By Evie Carrick, August 2020
There's something liberating about heading out on the open road. You can pull off to look for aliens from a UFO watchtower (yes, it's a thing), spend the afternoon picnicking at an overlook, or cruise through the night fueled by gas station coffee and snacks. All you need is a reliable car, a killer playlist, and a plan that's flexible enough to allow for a little wiggle room — because that's where the fun comes in.
But even the most go-with-the-flow road tripper knows that without some solid pre-trip planning and smart on-the-road know-how, the most amazing road trip can be a bust. To help, we chatted with a few experts who know what you'll need to do (and not do) in order to make your road trip seamless.
1. Not Taking Your Car in for a Full Tune-up Before Departing
On a long road trip, your car can either be your best friend or your worst enemy. To increase your chances of the former, schedule a full tune-up a week or two before you go. Having a pro check your oil and tire pressure, and make sure your battery, brakes, and engine are working properly, will keep you from being stranded on the side of the road or calling AAA for a tow just a few hours in.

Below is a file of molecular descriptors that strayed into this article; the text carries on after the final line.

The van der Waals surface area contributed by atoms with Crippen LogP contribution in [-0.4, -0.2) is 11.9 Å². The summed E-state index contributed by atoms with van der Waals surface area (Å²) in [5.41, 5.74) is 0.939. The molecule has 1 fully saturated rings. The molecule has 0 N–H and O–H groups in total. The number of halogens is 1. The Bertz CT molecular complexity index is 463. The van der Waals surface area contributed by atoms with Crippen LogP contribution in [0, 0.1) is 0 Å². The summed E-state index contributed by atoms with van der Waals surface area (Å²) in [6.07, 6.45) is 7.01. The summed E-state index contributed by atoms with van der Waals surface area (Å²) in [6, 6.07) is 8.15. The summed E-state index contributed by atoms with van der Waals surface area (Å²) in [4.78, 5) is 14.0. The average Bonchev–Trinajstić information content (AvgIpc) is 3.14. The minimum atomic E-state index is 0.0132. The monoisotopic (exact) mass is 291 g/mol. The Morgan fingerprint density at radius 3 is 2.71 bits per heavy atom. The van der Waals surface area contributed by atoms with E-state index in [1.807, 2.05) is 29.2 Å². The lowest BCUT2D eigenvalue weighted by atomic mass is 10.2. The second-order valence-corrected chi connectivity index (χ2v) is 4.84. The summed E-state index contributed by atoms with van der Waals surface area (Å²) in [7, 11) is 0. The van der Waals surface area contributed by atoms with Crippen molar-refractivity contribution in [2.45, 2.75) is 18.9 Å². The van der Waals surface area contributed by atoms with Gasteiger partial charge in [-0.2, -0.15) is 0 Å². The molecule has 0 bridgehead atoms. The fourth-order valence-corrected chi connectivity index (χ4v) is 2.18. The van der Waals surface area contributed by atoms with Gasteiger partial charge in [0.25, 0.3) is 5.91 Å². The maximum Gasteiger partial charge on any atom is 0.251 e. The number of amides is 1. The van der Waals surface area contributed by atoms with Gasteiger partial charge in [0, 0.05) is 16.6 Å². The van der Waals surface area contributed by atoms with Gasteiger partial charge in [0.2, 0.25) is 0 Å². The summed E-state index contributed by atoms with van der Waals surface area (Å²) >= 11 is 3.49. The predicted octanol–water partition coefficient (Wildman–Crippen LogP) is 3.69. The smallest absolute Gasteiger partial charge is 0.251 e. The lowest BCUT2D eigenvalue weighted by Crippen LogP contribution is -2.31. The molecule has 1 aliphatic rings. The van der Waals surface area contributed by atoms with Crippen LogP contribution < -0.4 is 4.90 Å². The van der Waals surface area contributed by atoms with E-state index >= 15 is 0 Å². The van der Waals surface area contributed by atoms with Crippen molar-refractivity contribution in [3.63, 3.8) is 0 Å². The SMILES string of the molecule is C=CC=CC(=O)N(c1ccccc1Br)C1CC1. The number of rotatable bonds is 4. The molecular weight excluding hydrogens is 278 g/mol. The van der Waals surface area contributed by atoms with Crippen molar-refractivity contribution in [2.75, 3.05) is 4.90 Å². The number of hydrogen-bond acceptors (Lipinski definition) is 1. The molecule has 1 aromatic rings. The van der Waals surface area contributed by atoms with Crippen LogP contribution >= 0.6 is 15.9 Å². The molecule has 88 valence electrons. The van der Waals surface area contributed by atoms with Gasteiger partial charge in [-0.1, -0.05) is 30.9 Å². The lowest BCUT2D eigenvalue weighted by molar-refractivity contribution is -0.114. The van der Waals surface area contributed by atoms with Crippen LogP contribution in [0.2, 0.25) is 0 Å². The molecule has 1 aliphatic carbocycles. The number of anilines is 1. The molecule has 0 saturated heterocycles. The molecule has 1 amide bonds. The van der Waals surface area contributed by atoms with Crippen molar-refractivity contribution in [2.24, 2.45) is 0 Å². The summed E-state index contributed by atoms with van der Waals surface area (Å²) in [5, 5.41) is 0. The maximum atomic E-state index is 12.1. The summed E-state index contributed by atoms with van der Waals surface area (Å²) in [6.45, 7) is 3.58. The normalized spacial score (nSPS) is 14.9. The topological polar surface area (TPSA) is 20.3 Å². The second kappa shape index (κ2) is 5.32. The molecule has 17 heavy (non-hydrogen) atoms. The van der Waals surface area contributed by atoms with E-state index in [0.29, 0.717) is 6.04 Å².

2 Leaving Without Getting Your Home in Order
Sanna Boman, editor-in-chief at Roadtrippers, told Travel + Leisure by email that she recommends making "a list of the things that need taking care of when you're gone, including your mail, lawn and garden, and house plants." If you're worried about leaving the house empty for multiple days (or weeks), she said, "Installing a home security system before you leave can offer peace of mind."
3. Forgetting to Download Maps, Entertainment, and Road Trip Apps
If you want to avoid data charges at the end of your trip, you'll need to download everything over Wi-Fi before you leave. Andrew Moore-Crispin, director of content at Ting Mobile, recommends downloading your maps on Google Maps in advance, so you don't have to use data (or need it) to navigate. The same goes for Spotify playlists and any shows or movies you'll need to keep young road trippers entertained. "Apps like Netflix, Spotify, and Facebook all see upticks through extensive usage. Control your data in the app's setting. You can set how much data the app can use, and you can prevent photos from loading in your feed until you're on Wi-Fi," he said.
In addition to recommending their Roadtrippers planning app, Boman suggests road trippers download Waze for real-time traffic updates, GasBuddy for finding gas and comparing prices, and Recreation.gov for managing your campground reservations.
4. Overlooking the Tech Accessories You Need to Stay Online and in Control
Pack your car phone charger (or upgrade to this multi-phone car charger), and make sure to have a place to put your phone, so you can check the directions without fumbling or looking down. This universal magnetic car mount from WizGear hooks into your car's air vent to keep your phone in view at all times — and it's less than $10.
5. Leaving Home Without a Cooler of Snacks and Drinks